In addition, many of the Bills and Acts passed into law to protect the citizenry appear to be stunts to score political points as they are, most times, as limp as a weak erection. No thanks to the police for being cheerleaders in defying the law. Other agencies have followed on cue.

A hint at the level of decadence is well revealed in Fisayo Soyombo’s undercover investigation, as published (2 of 3 part series) on the Cable, to track corruption in Nigeria’s criminal justice system. His investigations reveal how officers of the Police and Nigerian Correctional Service (Formerly Nigeria Prisons Service) are not only breeding in corruption but far worse than the inmates. It’s quite funny. Unfortunately, instead of being applauded and efforts put in motion to flush out the rot, there are alleged reports that there’s a plot to arrest Fisayo.

Sadly, as seen above, attempts to bring to light the organized corruption and impunity in the system, has been met with persecution. In 2018 alone, 53 journalists were killed, 34 of whom were targeted for murder in reprisal for their work. This year, at least 36 journalists have been attacked between January and July.

How’s the Government to be held countable if the media is at peace with it? Senator Shehu Sani tweeted it appropriately: If the media can only be at peace when it says things that please and appeases the Government, then it ceases to be a media, but a mouthpiece. An organized whore system defiling its own.

How much more can we take before matching ‘enough is enough’ with action?

What do we make of the sex empire thriving in our decaying educational system and civil service? It’s unthinkable how our daughters, wives, mothers, and sons are degraded and molested in exchange for grades, jobs, or promotions.

Or the employment scam many government agencies run like Ponzi scheme? How on earth can over two million Nigerians be competing for just ten thousand job slots? And then the same agency would be running secret recruitment for some ‘special’ candidates.

Imagine such audacity and nepotism. Like, the rest of us are what — second class citizens? In a social media slang, I’d say: these guys don’t rate us. Mind you; some of these secret recruitments would have gone unheard of if some members of the Senate weren’t disgruntled with the whole number of slot saga.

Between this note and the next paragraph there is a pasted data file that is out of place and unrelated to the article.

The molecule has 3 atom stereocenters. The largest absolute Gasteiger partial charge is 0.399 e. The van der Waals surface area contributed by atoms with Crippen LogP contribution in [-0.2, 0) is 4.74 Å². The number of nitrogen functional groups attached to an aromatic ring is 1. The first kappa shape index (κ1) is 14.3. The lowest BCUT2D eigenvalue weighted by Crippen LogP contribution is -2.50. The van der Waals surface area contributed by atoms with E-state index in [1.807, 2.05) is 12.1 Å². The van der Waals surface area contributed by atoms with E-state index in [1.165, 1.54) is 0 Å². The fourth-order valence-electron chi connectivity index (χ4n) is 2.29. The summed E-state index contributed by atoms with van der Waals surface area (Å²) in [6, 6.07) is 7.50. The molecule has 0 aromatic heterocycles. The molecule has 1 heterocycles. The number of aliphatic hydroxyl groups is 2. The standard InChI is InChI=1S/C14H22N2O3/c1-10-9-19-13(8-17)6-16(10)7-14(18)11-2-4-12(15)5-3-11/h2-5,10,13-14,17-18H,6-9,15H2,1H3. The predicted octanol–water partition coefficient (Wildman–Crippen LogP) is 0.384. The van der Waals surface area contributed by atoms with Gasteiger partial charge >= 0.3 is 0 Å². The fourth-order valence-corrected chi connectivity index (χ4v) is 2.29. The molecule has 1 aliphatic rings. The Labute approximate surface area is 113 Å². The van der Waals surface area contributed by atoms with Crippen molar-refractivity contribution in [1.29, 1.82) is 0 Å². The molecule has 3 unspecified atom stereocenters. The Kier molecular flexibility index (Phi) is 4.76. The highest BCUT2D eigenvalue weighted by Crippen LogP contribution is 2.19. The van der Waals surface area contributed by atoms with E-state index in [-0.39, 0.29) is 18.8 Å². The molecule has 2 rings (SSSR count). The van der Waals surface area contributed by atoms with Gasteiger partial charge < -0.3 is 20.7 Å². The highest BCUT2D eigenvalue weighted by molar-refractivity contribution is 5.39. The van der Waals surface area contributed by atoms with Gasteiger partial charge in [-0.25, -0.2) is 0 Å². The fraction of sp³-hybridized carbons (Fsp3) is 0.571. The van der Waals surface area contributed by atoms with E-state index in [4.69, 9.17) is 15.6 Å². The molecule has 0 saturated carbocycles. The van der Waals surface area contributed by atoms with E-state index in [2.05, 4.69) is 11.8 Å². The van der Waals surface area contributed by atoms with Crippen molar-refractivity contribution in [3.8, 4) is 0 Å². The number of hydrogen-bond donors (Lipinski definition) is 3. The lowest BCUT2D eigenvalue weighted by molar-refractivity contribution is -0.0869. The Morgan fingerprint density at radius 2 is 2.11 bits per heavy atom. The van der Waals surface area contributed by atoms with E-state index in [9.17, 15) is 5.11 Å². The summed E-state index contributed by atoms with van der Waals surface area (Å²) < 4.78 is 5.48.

Our ecosystem has been reversely re-engineered to function well in a dysfunctional and undisciplined state where mediocrity, greed, and corruption are cheered on like heroes. Any attempt to install an order will break the country apart. So, the rich get richer; the poor get poorer. The middle class loses its purchasing power to the rise of inflation. Square pegs are put in round hole job vacancies — thanks to political favors. Taxes get imposed indiscriminately, hypocrites recycled in the political scenes, and our future is mortgaged with loans that are never used for its purpose. And now the screw that was used to perform that unfortunate operation is being used to screw the rest of us (second class citizens).

Now you can understand why many Nigerians are desperate to leave the country — by any means necessary. How else would one explain the exodus to Libya, a country still recovering from their adventure with civil war — like jeez? It really is unfortunate.

The height of this defilement is the disorientation and rape of whatever is left of our morality. Many Nigerians have been disillusioned to believe indiscipline is our new culture, so much so that we are mutating to accept corruption as part of our DNA. And wherever we go, we’d bear that mark of a whore system behaving like whore kids pervading other systems with our filth. And until our minds, individually, have been filtered and reprogrammed to take responsibility for our actions, discipline can never distill in this ecosystem.

So, when I say I’m fortunate to be here still, it’s not like I like Naija until my last breath. What? Hell no. Who loves being defiled, plus I’ve had enough girl issues on my plate. Anyways, based on my experiences so far, I’m not sure she likes me either. So we square.

So, I’m fortunate to be here still to experience firsthand the level of decayedness and impunity that has permeated our ecosystem and crossed thresholds of the past. And, in the future, when posterity is curious about why I never want to return or bring them ‘home,’ I’d have a story to tell.

Finally, to quote Folarin Falana in After All’s Said and Done’: I save this to say that we all have a part to play. *Nitoto ati shina, ati gbegbagi, ati kolu’jamba. Sugbon awa yio dide, ao si tesiwaju. Nitoripe, after all, said and done; we are still the most resilient bunch. If we can redefine love and remember the meaning of humanity. Maybe then we can restore the sanity if we remember to react. To repeatedly refuse to be content with mediocrity. Only then can we be free.

* We’ve missed our steps and have met with disaster. But we will rise and move forward.